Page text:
Sunday, January 22, 2012

Baptism by Beer

Dear BOTL (Brothers of the Leaf) who are likewise BOTV (Brothers of the Vine) and BOTH (Brothers of the Hop). I have written before of the importance of moderate realism as the philosophy of common sense. For example, I mentioned it in the posting entitled Ceci n'est pas un cigare. Ahh, us mortals must learn from the likes of Aristotle and St. Thomas Aquinas, that our senses are, in the main, reliable inlets for objective truth. Shun we must, the nonsense of Descartes, of Kant, of Hegel, of Nietzsche, of Foucalt, and of the legion of modern philosophers, and hold fast to the adequacy of our senses to inform our minds as to objective truth. Let us read these misguided ones and sorrow. Let us pity them, for they were not baptized by beer.

Baptized by beer? What does being baptized by beer mean? To be sure, it is not in the Catechism. There is only mention of baptism by water, by blood, and by desire mentioned therein. Where shall we go to learn more about the baptism by beer?

Why to that infallible source of Catholic common sense, Hilaire Belloc. In a book called The Four Men: A Farrago, Belloc tells a delightful tale of a pilgrimage in Sussex, a half-real and half-fictional allegory of the pilgrimage of life. It is full of curiosities, inane things, doggerel, silliness, whimsy, and fun, as so much of Belloc's writings have. But it is also serious, and contains some very deep reflections about life, about beauty, about friendship, about love, about lasting things, about the fleetingness of human life, and our hankering after the divine. There are four main protagonists, all really part of Belloc's personality, called Myself, Grizzlebeard, the Poet, and the Sailor.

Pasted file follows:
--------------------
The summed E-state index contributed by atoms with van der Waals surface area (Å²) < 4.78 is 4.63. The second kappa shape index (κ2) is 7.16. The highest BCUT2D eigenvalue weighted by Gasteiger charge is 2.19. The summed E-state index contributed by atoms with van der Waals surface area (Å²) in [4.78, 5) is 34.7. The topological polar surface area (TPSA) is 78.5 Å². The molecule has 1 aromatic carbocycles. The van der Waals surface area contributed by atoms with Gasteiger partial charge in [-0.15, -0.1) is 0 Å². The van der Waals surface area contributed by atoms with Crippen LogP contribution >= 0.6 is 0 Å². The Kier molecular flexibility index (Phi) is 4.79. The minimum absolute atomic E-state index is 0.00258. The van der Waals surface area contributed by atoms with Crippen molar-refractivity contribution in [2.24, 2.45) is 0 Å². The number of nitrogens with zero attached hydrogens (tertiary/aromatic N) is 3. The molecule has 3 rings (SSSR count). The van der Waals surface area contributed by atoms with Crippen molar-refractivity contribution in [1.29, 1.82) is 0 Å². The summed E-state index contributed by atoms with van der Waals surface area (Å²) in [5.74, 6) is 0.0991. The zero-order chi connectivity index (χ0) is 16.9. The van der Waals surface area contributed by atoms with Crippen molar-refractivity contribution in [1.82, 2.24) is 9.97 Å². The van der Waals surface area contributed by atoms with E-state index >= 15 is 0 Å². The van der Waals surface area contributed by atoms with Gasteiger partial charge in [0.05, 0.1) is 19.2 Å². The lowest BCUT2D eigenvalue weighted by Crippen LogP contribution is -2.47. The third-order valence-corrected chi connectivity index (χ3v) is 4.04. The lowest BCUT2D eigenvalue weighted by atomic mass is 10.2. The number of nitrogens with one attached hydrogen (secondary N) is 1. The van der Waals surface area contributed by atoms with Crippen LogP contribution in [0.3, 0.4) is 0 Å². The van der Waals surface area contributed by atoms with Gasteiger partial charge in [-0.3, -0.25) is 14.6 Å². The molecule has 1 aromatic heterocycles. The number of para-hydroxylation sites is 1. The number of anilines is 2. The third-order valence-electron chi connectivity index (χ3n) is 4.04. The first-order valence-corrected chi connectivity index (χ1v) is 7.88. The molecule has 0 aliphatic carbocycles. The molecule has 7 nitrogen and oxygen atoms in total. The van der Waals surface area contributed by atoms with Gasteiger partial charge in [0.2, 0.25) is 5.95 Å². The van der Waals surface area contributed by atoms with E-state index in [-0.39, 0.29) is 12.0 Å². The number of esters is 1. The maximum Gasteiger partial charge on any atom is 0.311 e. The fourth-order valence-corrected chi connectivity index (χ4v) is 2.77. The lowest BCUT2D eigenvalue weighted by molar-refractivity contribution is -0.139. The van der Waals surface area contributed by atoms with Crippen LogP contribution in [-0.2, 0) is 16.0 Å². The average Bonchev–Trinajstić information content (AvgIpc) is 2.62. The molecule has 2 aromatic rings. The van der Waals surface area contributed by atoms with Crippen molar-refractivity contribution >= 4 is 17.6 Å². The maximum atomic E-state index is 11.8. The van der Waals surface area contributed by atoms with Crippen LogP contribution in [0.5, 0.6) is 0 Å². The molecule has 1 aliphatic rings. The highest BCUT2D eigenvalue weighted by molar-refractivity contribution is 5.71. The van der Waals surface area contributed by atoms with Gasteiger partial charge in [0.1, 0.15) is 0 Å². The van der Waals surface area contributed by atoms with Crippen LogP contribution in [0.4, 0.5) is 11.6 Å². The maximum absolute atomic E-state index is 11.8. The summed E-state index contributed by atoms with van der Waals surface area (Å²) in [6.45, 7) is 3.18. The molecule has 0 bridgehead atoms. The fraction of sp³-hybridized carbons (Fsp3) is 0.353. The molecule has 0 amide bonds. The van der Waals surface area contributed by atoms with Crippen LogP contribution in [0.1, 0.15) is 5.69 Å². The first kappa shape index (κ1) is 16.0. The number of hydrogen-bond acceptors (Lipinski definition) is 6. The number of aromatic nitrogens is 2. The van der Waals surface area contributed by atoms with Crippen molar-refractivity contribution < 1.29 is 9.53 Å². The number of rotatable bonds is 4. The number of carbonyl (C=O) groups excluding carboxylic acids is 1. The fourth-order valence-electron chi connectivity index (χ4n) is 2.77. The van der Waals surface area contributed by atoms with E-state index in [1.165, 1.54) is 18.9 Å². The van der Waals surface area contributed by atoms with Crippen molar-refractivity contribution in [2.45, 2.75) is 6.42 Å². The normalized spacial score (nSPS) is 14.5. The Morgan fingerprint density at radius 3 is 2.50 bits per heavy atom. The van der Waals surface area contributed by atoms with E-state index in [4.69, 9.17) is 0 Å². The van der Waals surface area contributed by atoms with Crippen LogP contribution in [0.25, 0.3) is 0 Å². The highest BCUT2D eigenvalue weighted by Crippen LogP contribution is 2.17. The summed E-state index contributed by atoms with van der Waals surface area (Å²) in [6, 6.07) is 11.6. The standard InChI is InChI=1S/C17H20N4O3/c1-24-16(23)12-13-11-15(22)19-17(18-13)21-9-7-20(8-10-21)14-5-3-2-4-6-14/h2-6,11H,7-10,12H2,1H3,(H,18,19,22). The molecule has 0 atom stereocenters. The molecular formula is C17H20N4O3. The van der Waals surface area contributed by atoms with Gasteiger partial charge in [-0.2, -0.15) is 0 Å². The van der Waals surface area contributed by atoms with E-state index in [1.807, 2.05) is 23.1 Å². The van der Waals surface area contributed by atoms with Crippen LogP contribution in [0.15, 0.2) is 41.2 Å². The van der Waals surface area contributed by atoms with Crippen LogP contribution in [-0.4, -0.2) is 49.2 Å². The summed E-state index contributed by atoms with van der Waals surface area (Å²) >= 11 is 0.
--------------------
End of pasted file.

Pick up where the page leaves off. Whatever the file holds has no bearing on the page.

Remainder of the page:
Hilaire Belloc

To get back to the baptism by beer. Grizzlebeard is arguing "hammer and tongs" with a modern philosopher, a "stranger," who--egads!--drinks not beer, but only tea, and who--like the philosopher David Hume--denies the principle of cause and effect, and who, like Francis Bacon, the father of empiricism, denies any notion of the Aristotelian efficient cause. Here is a man who denies the moderate realism of Aristotle and Aquinas, in sum, who denies the perennial philosophy. He is on the road to untruth, to be sure, and perhaps even well-along the road to a Nietzschean insanity.The description of the philosopher by Belloc is marvelous:
The Stranger was a measly sort of fellow in a cloak, tall, and with a high voice and words of a cultured kind, and his eyes were like dead oysters, which are unpleasing things; and he and Grizzlebeard, though they had so recently met, were already in the midst of as terrible a balderdash of argument as ever the good angels have permitted on this sad earth.
What is more dead than dead oysters?

As these two argue, they ignore the efforts of the others to converse with them or to understand the argument, which appears as so much Latin, German, or Greek, and so the Sailor warns the Poet and Myself to do what any sensible man would do: go to a bar and drink some beer, and hang out with some common folk: